Topic: Rena Submission by Mount Maunganui Sport Fishing Club (23 September 2015)

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On 23 September 2015 Brian Rhodes presented a submission on behalf of the Mount Maunganui Sport Fishing Club to the RENA Resource Consent Hearing Commissioners and members of the public at the ASB Arena in Truman Lane, Mount Maunganui. The Hearing panel was chaired by retired Environment Court judge Gordon Whiting, with Cultural Commissioner Rauru Kirikiri, marine engineer John Lumsden and environmental scientist Dr Shane Kelly. In May 2014 the Rena’s owner lodged resource consent applications to leave sections of the wreck on Otaiti (Astrolabe) Reef, and to provide for any future discharges of contaminants.

Archived version here.

MV Rena – Hearing Day 12 – Digital Transcript & Annotations 23 September 2015 Part 2 (35:50).

1.      Mount Maunganui Sport Fishing Club is an incorporated society that has its beginnings back in the 1970s.Our club is probably best described as a family fishing club with members having fishing, or an interest in fishing as something in common.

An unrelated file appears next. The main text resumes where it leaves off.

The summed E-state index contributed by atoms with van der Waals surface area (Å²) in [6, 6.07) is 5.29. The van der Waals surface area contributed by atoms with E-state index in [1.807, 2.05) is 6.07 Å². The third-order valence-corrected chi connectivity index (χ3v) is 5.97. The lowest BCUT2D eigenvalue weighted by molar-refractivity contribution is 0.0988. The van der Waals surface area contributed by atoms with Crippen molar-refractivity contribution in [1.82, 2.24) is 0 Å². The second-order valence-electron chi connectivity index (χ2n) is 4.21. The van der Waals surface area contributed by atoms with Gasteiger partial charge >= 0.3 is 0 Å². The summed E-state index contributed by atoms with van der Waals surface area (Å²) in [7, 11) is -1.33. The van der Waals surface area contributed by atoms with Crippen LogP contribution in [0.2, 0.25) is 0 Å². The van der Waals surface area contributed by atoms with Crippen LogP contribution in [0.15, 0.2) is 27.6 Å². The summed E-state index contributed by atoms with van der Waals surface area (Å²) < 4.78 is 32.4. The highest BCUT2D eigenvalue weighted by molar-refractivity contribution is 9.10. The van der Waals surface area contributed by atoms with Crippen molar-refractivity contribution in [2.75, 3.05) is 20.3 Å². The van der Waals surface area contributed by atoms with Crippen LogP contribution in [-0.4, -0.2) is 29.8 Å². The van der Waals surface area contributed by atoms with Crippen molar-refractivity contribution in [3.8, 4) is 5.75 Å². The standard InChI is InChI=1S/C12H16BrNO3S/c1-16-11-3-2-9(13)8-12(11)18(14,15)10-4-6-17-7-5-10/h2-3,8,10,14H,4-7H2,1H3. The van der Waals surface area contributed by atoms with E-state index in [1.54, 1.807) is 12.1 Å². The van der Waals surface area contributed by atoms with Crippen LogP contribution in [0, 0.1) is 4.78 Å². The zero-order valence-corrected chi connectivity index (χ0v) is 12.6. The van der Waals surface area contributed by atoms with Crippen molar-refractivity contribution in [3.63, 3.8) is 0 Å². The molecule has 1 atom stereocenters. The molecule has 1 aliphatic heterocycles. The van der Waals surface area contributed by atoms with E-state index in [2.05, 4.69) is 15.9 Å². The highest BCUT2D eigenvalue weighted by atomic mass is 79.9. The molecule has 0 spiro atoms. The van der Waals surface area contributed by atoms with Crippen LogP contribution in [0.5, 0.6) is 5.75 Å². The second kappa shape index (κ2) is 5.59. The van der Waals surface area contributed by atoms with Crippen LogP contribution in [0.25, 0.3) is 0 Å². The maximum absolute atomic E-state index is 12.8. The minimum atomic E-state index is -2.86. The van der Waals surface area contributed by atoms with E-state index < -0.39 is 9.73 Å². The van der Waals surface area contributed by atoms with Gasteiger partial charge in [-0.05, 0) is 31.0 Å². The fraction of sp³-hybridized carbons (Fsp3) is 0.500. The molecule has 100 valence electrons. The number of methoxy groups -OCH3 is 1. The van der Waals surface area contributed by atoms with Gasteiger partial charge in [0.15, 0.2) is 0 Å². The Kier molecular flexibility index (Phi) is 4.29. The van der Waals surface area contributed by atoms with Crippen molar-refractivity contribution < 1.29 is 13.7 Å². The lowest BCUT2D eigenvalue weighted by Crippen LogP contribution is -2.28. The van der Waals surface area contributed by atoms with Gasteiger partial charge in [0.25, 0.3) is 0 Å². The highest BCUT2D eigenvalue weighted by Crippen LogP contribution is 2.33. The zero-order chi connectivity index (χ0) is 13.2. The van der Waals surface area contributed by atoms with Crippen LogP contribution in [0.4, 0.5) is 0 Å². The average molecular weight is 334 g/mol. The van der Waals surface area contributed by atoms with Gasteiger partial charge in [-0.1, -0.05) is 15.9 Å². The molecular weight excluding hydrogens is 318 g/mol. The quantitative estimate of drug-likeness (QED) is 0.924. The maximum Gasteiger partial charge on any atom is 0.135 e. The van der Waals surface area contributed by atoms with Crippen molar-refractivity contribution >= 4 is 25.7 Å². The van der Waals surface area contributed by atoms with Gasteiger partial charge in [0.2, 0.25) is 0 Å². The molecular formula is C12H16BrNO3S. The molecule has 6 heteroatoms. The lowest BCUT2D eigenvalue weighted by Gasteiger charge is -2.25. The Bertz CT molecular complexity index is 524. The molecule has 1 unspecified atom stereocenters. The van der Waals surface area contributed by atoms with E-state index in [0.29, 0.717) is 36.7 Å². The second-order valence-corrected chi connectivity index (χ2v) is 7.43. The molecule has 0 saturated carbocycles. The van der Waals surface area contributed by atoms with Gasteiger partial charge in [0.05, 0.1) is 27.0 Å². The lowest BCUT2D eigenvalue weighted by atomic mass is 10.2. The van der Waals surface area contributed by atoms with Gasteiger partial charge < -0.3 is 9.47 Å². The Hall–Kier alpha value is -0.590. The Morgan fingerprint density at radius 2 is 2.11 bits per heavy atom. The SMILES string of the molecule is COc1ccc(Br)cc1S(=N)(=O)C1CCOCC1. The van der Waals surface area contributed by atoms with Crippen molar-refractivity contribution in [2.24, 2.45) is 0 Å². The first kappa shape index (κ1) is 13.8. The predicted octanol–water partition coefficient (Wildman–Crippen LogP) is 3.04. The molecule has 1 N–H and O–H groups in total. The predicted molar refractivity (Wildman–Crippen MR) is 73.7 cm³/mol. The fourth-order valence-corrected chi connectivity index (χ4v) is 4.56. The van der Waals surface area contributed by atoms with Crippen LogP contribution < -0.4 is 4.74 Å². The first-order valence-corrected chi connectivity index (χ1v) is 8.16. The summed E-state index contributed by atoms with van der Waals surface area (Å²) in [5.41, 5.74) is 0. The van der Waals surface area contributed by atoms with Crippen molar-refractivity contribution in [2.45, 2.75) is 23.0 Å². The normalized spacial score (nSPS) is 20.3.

2.      The club actively promotes fishing for the future and we encourage our younger members and their respective parents and grandparents to be a part of our tournaments with a junior section provided in most tournaments.

3.      I am the President of the club.

4.      We also have here today, our Conservation Officer,Ian Steed, and 2 of our NZSFC representatives,Mark Hemingwayand Vance Fulton. These gentlemen have come along today to answer questions as they have far more knowledge then I of today’s matters particularly in relation to the Astrolabe reef prior to the Rena disaster.  

5.      Ian has been our Club Conservation Officer for 11 years and has extensive knowledge of the coastline having worked as a commercial crayfisher for the last 18 years as well working in other areas of commercial fishing for the previous30 years. Ian has been an active club and committee member for many, many years .